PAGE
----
The cities and states that pursued the projects listed above have taken tangible action to mitigate coastal risks. Why have they moved forward, when so many others are failing? Capturing their success factors is important in helping other cities replicate these coastal innovations, both green and grey, in their own communities. Here are some of the factors that may have allowed these projects to move forward:

  1. Solved an urgent problem (while keeping an eye on the future)
  2. Prescribed desired outcomes, not specific technology intervention(s)
  3. Empowered a project champion
  4. Engaged broadly with their communities, with both the public and private sectors

 

In a lot of cases, the factors listed above are proxies for political will. For example, when a project solves a pressing problem that matters to citizens, elected officials are likely to enthusiastically support the project. And when there’s political will, projects tend to move forward when they otherwise would not.

We’ve listed a few success factors, but this is certainly not a comprehensive list. There are  many important factors that move coastal protection projects forward from initial design to construction and operation. Are there any coastal protection projects you’ve come across recently that inspire you?

This content was originally posted on Meeting of the Minds: http://meetingoftheminds.org/blog.

Passing the Baton: Taking Resilience from Strategy to Construction & Operation

The City of New Orleans is moving forward to construct the first portions of a city-wide network of green infrastructure projects to address chronic and extreme flooding. Implementing these kinds of innovative, green projects is notoriously tough, though, so how did New Orleans get to where they are now?

Infrastructure project development is a team sport. Just like a relay race, there are clear legs — catalyst, predevelopment, construction, and operations & maintenance — multiple team members, and important “exchange zones” where the baton must be passed from one runner to another. When the baton is dropped, projects stall. Clear lines of sight from one development phase to the next is key to ensuring resilience projects are not just planned, but get over the finish line to deliver long-term benefits to the communities they serve.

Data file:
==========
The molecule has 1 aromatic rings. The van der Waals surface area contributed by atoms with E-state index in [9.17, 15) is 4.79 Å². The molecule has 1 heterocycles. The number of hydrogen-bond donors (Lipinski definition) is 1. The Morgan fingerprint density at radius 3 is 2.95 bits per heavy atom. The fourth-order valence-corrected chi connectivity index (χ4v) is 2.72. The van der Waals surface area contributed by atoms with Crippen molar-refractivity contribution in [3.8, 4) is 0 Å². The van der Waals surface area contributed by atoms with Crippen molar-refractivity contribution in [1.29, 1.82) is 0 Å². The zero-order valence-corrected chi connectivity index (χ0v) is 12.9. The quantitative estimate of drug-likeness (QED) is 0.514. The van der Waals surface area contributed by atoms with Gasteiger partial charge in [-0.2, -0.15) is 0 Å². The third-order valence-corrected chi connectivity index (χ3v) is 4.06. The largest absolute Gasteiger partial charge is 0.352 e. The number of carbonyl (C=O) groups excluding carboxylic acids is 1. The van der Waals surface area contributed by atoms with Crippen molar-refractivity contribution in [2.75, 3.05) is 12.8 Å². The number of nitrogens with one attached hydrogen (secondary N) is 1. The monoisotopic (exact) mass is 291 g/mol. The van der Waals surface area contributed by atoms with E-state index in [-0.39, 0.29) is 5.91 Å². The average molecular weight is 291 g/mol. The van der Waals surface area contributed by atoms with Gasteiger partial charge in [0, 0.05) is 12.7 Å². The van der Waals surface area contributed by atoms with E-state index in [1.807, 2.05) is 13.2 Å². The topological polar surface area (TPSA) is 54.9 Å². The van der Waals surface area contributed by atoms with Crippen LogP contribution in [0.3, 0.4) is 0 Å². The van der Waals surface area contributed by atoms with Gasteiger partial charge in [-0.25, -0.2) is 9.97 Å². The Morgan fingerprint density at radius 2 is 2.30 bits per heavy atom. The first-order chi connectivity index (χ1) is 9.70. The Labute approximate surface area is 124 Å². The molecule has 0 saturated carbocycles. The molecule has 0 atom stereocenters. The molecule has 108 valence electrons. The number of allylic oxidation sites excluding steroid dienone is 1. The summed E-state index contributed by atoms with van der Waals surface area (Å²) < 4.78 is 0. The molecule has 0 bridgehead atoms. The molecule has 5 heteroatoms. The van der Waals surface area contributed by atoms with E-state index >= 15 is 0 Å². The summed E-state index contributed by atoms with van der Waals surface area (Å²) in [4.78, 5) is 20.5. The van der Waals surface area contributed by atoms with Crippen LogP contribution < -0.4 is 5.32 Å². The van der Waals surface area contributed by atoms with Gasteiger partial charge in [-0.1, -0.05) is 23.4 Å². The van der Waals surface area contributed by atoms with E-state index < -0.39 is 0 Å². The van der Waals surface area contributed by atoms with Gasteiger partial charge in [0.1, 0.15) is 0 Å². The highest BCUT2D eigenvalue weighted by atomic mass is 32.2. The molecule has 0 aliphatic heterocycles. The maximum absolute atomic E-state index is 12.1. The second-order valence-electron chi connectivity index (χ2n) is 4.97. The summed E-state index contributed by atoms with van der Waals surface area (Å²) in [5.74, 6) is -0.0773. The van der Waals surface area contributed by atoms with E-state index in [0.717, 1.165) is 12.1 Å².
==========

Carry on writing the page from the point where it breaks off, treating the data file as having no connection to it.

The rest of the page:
Catalyst Leg — Kicking off on the Right Foot (6–18 months)

The catalyst stage involves identifying and conceptualizing the design of an infrastructure project that responds to community needs. Like in a relay race, a false start, or a trip coming off the block, can stop a project in its tracks. The catalyst leg is the least thought about stage of project development — by cities, investors, government funders, design and engineering firms alike — but it is vital to long-term success.

In this first stage, cities define project scope and scale, and determine what they want the project to achieve, ideally through a set of initial design specifications. For example, a city may decide that it seeks to protect a specific geographic area from a 200-year storm and to minimize disruptions to critical services and businesses in the case of an extreme event using natural infrastructure (e.g. constructed wetlands) whenever appropriate. A different city may decide during its catalyst phase that it wants to address its traffic congestion by constructing new light rail, rather than rapid bus transit. It’s important to emphasize that activities should be project-specific, not broad-based polices, strategies or plans. Specific activities that are typically completed during the catalyst phase include: designate and empower city project champion & her team; collect, review and analyze project-specific baseline data; explore different funding/financing options; and build coalition and political support.

Heading out of the catalyst leg into the first exchange zone, the city should have two things. First, it must have a conceptual design of the project. Conceptual design is roughly equivalent to “10% design” — which includes sketches or drawings (often in illustration software), along with back of envelope cost and performance estimates. Second, the city should have enough data and community enthusiasm to support applications for funding predevelopment.

Led by the champion, most of the activities completed during the catalyst phase are conducted by city staff. However, as infrastructure challenges have become more complicated and solutions more integrated, cities are leaning on non-traditional methods for support. Competitions like RE.invest and the HUD Rebuild by Design Competition have provided cities with access to a relatively small group of firms dedicated to the catalyst phase. In addition, more and more cities are publishing Requests for Ideas (RFIs) to source new ideas during the earliest stages of the catalyst phase.